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Well, its has been 5 sketchnotes away that it was my first time drawing them. I had some previous research before starting, and now here they are after taking the marvelous Massive Open Online Course Introduction to Infographics and Data Visualization taught by journalist Alberto Cairo. It has been a fun experience and, although it has been a short one, I think I have learned some things about sketchnoting that I would like to share with the rest of the students of the course. Here are some things I learned:

+) Sketchnoting is an exploratory process over a blank piece of paper, seeking answers to questions like What is the best drawing that represents a certain idea or concept? In what part of the paper can be drawn? How can I aggregate similar concepts? How can I show that they relate between them? And most important: What are the primary ideas of the lecture I'm trying to capture and what are the secondary that complement them?

+) Sketchnotes are great for finding the structure of anything you are studying. Unlike the traditional way of writing notes in a linear manner from top to bottom, left to right and going this way on successive pages, sketchnotes because of it's graphic nature are for me a naturally synthesized medium : is not a literal transcription but a summary of ideas and concepts. As you further study about a topic over a developed sketchnote you tend to see what are the main ideas, and which ones are complementary.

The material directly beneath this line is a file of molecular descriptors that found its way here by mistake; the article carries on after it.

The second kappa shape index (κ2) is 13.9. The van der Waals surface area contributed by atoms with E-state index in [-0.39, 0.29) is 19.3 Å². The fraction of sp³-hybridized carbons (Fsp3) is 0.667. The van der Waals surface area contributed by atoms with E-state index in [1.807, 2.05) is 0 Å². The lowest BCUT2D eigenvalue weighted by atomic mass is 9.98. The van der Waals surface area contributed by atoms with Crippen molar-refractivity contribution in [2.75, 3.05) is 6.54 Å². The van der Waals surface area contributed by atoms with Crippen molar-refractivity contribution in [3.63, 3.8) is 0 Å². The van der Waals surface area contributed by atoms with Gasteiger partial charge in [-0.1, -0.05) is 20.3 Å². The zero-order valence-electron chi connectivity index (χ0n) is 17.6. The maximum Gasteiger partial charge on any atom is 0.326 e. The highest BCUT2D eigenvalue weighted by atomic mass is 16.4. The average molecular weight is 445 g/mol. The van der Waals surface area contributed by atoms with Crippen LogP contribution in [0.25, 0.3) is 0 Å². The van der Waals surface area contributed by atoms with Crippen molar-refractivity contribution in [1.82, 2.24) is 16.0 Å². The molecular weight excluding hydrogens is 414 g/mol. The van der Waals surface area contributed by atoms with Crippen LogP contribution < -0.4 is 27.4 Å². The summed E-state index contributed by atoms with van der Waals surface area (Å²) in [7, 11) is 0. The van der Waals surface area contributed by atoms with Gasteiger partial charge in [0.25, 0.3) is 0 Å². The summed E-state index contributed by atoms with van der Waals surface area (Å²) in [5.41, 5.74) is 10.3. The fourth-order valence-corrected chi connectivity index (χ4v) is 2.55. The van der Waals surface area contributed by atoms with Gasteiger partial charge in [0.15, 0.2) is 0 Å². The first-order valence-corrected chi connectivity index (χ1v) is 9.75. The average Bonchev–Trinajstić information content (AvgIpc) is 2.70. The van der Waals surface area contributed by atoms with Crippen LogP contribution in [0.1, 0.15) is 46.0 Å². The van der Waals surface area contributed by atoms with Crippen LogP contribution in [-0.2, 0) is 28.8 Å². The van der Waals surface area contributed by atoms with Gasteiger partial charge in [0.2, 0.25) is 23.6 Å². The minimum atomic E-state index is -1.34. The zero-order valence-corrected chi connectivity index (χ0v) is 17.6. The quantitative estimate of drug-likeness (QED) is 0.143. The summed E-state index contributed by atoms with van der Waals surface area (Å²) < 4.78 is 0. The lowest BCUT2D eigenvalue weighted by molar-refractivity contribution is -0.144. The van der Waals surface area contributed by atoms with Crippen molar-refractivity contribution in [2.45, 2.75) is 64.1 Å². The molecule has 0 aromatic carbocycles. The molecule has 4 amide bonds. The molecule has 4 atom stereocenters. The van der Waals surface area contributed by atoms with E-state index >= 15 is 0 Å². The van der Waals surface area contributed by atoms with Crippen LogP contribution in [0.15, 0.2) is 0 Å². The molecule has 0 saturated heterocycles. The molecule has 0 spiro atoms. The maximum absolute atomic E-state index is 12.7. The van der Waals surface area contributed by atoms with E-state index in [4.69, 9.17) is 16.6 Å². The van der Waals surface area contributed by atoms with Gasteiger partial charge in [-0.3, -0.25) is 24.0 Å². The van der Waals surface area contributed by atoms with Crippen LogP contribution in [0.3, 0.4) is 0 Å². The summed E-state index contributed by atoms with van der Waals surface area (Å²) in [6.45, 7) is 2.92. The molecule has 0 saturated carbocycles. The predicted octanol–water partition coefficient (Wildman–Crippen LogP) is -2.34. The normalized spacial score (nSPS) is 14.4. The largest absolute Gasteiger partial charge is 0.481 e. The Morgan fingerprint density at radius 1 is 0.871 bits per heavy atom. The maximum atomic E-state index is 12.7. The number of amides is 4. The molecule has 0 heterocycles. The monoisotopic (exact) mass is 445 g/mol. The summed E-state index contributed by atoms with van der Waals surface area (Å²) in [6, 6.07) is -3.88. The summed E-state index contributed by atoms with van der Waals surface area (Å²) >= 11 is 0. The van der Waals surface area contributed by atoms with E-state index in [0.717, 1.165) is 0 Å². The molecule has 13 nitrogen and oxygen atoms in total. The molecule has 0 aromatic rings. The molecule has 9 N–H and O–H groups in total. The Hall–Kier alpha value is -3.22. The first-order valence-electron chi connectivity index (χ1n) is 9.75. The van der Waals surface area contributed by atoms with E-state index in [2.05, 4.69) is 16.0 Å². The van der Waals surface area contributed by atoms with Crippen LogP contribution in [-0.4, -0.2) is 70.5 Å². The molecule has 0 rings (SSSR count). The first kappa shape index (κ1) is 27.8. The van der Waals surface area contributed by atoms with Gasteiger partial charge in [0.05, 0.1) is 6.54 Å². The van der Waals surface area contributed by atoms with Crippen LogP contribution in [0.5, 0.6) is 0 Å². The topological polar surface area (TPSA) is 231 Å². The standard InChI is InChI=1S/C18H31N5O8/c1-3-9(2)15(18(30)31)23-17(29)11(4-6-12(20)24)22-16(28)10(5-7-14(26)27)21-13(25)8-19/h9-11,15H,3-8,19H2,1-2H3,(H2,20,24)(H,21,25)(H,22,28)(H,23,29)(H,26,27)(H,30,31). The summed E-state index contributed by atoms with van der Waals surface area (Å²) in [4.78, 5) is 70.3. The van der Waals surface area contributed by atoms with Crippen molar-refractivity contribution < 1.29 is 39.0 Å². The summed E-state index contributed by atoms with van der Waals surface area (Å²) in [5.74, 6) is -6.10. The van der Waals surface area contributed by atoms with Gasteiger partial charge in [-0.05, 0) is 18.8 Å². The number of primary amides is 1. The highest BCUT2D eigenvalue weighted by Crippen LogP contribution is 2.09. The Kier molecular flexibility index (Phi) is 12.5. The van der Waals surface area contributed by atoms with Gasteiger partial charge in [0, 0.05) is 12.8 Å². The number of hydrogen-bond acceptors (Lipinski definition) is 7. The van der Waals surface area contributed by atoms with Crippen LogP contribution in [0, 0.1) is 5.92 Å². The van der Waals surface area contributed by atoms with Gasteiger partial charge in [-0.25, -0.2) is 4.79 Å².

+) Making a sketchnote while you are studying or attending a talk is are a great way to keep you focused on the topics at hand.

Here are some things I think are important to keep in mind when making a sketchnote:

+) Never start by thinking how the sketchnote will finally look. The sketchnote grows and takes shape by its own while you work. Just take advantage of the space that is being left while you progress on your work. +) Don't strive for perfection. I love the word sketch because it implies freedom to explore styles and techniques.

+) Use shadows.

+) Overlap elements, it gives a sense of depth.

+) Fill unwanted voids with a hatch if you think the sketchnote may look to empty.

+) Try to make a hierarchy trough line types and font sizes.

+) Draw, draw, draw. Drawings are important as text. They enforce a written idea or concept. Stick figures are fun.

+) Vary and play with font type and size.

+) Use bullets.

+) Contrast. Use black as a background for lighter figures and text.

+) Use different shapes for text balloons and boxes.

+) Use arrows. They can guide the reading sequence and also relate items.

+) Use hatch, they give tone value. +) Use at least two line weights and different line types.

+) When in doubt, pencil first and ink second.

+) Most of all, enjoy the process!

Javier Sandoval

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